Multicultural communities come together to aid Australian bushfire crisis

Multicultural communities have raised hundreds of thousands of dollars and provided much needed supplies and support to bushfire-ravaged communities across Australia.

The Acting Minister for Immigration, Citizenship, Migrant Services and Multicultural Affairs, Alan Tudge, met with about 50 community leaders in Sydney on Monday to thank them for their efforts.

“We often say that we are the greatest multicultural nation in the world, and what better demonstration of that than the work these communities have been doing,” Mr Tudge said.

“We’ve seen Buddhist monks giving massages to firefighters, Muslim builders putting on barbecues for survivors, Irish truck drivers delivering hundreds of thousands of litres of water, and the Sikh and Hindu communities delivering meals and essential items.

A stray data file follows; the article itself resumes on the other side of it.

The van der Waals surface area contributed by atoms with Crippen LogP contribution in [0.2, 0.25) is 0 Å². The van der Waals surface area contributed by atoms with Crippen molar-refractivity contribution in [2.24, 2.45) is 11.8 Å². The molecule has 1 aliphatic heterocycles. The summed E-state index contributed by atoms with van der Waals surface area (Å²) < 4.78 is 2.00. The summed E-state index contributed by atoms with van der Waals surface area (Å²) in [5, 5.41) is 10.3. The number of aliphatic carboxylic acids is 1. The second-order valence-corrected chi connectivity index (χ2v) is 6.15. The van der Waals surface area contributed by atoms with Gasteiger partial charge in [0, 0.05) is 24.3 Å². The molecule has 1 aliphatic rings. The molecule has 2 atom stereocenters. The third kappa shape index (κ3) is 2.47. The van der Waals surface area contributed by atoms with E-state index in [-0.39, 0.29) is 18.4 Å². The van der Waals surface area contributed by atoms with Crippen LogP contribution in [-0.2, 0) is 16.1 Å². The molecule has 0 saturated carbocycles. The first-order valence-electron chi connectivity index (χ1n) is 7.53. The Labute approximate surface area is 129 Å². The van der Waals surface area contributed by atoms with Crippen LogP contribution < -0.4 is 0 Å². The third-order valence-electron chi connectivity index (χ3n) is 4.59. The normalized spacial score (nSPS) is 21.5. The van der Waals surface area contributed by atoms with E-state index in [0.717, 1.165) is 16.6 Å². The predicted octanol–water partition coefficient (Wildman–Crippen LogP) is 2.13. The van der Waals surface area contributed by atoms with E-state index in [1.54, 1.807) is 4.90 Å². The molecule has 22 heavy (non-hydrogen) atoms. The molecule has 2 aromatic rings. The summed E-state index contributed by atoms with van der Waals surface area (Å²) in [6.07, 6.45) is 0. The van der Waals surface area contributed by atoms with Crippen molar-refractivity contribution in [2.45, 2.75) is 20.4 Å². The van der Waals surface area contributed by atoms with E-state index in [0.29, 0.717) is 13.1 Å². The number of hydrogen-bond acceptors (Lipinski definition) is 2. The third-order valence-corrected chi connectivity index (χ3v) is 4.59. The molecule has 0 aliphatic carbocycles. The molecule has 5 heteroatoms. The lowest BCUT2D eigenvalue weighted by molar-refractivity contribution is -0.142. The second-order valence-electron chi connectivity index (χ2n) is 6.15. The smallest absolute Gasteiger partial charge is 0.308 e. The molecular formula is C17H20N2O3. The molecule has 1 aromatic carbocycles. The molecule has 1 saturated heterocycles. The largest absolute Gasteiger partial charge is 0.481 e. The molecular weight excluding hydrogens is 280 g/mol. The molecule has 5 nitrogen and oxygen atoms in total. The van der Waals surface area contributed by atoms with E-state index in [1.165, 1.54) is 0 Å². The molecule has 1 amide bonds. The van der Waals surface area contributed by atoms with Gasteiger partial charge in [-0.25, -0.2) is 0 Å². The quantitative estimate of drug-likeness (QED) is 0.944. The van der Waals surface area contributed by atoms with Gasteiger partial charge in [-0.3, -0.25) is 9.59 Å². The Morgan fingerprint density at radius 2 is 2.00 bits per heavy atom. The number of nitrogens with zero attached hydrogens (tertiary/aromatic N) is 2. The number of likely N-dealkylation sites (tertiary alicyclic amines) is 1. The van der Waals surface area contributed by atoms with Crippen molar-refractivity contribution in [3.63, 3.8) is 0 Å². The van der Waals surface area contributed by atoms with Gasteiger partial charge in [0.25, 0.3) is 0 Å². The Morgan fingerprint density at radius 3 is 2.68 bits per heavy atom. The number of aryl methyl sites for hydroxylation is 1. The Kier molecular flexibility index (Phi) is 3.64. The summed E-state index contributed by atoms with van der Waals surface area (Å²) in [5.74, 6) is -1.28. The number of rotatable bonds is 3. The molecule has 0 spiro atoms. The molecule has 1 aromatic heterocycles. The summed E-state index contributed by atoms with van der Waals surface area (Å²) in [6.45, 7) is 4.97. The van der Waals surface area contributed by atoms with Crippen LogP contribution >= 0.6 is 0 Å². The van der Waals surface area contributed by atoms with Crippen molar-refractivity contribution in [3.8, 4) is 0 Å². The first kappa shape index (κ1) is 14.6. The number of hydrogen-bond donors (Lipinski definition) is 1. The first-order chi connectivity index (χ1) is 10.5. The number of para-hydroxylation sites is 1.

“In crises like these, it is heartening that all Australians, no matter what our background or where we were born, come together to help each other.”

Multicultural communities have also led much needed fundraising efforts, with the Australian Chinese Charity Foundation alone raising more than AUS$110,000 for the Salvation Army.

“The work of many community groups often goes unnoticed, but it’s important to recognise and acknowledge their valuable contribution,” Mr Tudge said.

“I commend all those groups who have selflessly given their time and energy to lend a hand to help fire-affected communities.

Mr Tudge will also be meeting with community leaders in Melbourne to thank them for their ongoing efforts in the Victorian bushfire emergency.

Article published 21st January 2020